Ocean and coastal conditions are constantly changing. These three-dimensional and fluid dependent systems function through complex chemical, geological, and biological interactions that change over time and space. Observations and ecosystem models are necessary to understand the Southeast’s complex ecosystems.
SECOORA focuses on improving coastal hazard resilience in the Southeast by:
- Supporting partners to collect and report water quality data
- Creating tools for historical circulation and climate data
- Supporting models and information to improve beach water quality advisory notices
Observations, Tools and Projects
Below are examples of the SECOORA supported information related to Ecosystems: Water Quality & Living Marine Resources. Note most observations and tools funded apply to multiple themes.
Bacteria levels can change rapidly between sampling dates. The beach water quality app posts swimming advisories for the day based on the relationship between bacteria level and rainfall, salinity, wind conditions, and water temperature.
The predictive modeling app supports Ecosystems: Water Quality & Living Marine Resources by:
- Estimating the bacteria load based on environmental conditions
- Providing managers easy access to the information through a web based app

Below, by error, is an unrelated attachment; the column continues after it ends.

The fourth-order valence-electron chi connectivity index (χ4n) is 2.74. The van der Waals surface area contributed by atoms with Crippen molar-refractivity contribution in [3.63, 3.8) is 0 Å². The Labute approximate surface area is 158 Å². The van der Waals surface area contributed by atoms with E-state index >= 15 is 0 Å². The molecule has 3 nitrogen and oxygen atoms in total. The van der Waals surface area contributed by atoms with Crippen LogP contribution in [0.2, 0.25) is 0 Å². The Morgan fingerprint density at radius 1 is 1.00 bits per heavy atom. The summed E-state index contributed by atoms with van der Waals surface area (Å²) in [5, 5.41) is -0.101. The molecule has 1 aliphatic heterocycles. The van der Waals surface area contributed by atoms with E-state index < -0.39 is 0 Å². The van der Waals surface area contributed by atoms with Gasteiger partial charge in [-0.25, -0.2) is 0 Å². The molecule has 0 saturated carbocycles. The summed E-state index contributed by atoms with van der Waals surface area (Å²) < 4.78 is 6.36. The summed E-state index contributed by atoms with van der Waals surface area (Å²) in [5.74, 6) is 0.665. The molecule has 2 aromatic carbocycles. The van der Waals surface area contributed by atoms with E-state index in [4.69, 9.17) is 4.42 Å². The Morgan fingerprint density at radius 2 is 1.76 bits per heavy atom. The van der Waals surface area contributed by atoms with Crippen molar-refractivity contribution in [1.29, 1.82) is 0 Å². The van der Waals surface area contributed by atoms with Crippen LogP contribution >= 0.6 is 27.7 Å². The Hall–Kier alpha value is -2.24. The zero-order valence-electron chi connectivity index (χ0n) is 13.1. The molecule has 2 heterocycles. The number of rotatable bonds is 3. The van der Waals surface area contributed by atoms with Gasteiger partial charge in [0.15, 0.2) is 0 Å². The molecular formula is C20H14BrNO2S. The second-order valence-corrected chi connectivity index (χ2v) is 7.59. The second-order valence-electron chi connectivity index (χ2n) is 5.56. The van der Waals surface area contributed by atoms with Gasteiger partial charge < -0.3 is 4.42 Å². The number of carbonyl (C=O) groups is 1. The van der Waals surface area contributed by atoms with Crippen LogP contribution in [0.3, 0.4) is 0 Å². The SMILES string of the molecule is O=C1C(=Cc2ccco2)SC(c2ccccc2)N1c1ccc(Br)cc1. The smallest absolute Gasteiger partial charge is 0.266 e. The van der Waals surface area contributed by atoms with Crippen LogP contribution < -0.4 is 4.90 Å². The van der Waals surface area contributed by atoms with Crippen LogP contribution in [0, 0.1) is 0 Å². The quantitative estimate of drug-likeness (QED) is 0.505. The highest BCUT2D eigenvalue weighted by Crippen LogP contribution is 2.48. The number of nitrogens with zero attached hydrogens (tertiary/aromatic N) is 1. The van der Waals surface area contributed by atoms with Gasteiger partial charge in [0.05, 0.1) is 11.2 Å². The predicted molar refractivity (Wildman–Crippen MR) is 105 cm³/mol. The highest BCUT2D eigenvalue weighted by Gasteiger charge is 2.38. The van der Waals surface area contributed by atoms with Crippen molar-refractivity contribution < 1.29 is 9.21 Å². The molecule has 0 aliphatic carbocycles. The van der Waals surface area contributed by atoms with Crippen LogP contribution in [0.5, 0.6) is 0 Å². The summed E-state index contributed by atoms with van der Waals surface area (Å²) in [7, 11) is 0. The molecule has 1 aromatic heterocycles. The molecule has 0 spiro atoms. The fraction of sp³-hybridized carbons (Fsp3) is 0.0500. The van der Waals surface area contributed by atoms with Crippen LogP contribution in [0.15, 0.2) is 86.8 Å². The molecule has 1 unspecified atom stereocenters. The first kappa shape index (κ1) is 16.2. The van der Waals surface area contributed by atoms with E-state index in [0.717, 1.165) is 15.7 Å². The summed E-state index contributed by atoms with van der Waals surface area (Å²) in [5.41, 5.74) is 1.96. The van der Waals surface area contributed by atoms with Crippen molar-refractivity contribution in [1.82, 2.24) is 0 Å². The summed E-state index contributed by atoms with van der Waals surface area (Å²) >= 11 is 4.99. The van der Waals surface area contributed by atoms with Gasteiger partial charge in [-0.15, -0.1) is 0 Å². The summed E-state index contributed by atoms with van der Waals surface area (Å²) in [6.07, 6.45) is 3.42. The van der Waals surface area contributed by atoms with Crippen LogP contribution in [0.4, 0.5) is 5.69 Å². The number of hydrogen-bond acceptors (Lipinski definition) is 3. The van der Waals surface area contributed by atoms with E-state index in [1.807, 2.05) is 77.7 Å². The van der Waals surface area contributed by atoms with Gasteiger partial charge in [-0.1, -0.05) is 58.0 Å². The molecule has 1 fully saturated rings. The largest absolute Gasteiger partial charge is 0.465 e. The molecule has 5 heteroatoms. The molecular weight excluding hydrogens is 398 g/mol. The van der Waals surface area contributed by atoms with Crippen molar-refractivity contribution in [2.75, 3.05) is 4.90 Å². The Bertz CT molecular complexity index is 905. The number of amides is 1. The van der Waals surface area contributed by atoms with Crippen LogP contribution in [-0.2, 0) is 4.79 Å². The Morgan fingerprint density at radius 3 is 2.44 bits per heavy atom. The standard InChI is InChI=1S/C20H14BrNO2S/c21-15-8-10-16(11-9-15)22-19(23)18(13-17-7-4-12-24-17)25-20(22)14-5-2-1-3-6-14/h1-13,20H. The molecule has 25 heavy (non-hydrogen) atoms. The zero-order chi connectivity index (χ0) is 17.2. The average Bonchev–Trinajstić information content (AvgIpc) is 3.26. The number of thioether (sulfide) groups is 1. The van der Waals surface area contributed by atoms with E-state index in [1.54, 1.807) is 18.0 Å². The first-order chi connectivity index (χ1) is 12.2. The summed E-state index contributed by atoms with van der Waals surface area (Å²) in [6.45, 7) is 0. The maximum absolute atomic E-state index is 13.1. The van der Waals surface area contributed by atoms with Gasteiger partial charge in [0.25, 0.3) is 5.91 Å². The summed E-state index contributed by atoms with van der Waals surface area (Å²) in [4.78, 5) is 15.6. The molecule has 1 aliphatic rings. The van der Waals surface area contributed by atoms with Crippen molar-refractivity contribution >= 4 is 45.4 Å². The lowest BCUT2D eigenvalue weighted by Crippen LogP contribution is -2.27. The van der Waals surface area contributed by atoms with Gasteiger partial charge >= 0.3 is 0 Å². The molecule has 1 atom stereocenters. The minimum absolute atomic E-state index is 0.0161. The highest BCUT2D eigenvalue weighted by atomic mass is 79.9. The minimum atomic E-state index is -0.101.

The tool allows users to view and analyze trends in temperature and salinity in both time and space. A key feature of this application is the ability to access historical temperature and salinity data from select SECOORA buoys and model results.
The climatology tool supports Ecosystems: Water Quality & Living Marine Resources by:
- Providing improved access to physical oceanographic data to scientists studying fish stocks
- Serving the NOAA NWS Weather Forecasts offices needs
Research shows fish have evolved to use acoustics for courtship and spawning. Passive acoustic hydrophone surveys can be used to document the time and place where reproductive activity occurs.
This project supports Ecosystems: Water Quality & Living Marine Resources by:
- Testing to see if acoustic measurements of fish sounds and movement can be feasibly integrated into the existing operational observing systems